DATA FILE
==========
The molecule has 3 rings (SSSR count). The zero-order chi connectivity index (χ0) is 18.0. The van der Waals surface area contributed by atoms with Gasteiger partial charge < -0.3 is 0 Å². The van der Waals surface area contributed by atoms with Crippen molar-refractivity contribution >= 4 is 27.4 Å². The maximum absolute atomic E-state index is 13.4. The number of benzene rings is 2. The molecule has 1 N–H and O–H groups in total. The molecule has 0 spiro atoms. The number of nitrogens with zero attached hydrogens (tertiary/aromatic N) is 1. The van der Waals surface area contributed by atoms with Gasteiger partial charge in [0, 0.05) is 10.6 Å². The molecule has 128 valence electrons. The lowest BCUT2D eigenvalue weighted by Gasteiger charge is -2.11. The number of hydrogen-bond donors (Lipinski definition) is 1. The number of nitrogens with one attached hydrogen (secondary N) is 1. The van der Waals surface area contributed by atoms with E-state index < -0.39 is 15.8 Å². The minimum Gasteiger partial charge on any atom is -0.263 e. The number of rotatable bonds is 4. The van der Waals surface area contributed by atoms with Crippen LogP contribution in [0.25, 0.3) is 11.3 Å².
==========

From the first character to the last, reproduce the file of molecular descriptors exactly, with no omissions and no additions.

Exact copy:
The molecule has 3 rings (SSSR count). The zero-order chi connectivity index (χ0) is 18.0. The van der Waals surface area contributed by atoms with Gasteiger partial charge < -0.3 is 0 Å². The van der Waals surface area contributed by atoms with Crippen molar-refractivity contribution >= 4 is 27.4 Å². The maximum absolute atomic E-state index is 13.4. The number of benzene rings is 2. The molecule has 1 N–H and O–H groups in total. The molecule has 0 spiro atoms. The number of nitrogens with zero attached hydrogens (tertiary/aromatic N) is 1. The van der Waals surface area contributed by atoms with Gasteiger partial charge in [0, 0.05) is 10.6 Å². The molecule has 128 valence electrons. The lowest BCUT2D eigenvalue weighted by Gasteiger charge is -2.11. The number of hydrogen-bond donors (Lipinski definition) is 1. The number of nitrogens with one attached hydrogen (secondary N) is 1. The van der Waals surface area contributed by atoms with E-state index < -0.39 is 15.8 Å². The minimum Gasteiger partial charge on any atom is -0.263 e. The number of rotatable bonds is 4. The van der Waals surface area contributed by atoms with Crippen LogP contribution in [0.25, 0.3) is 11.3 Å².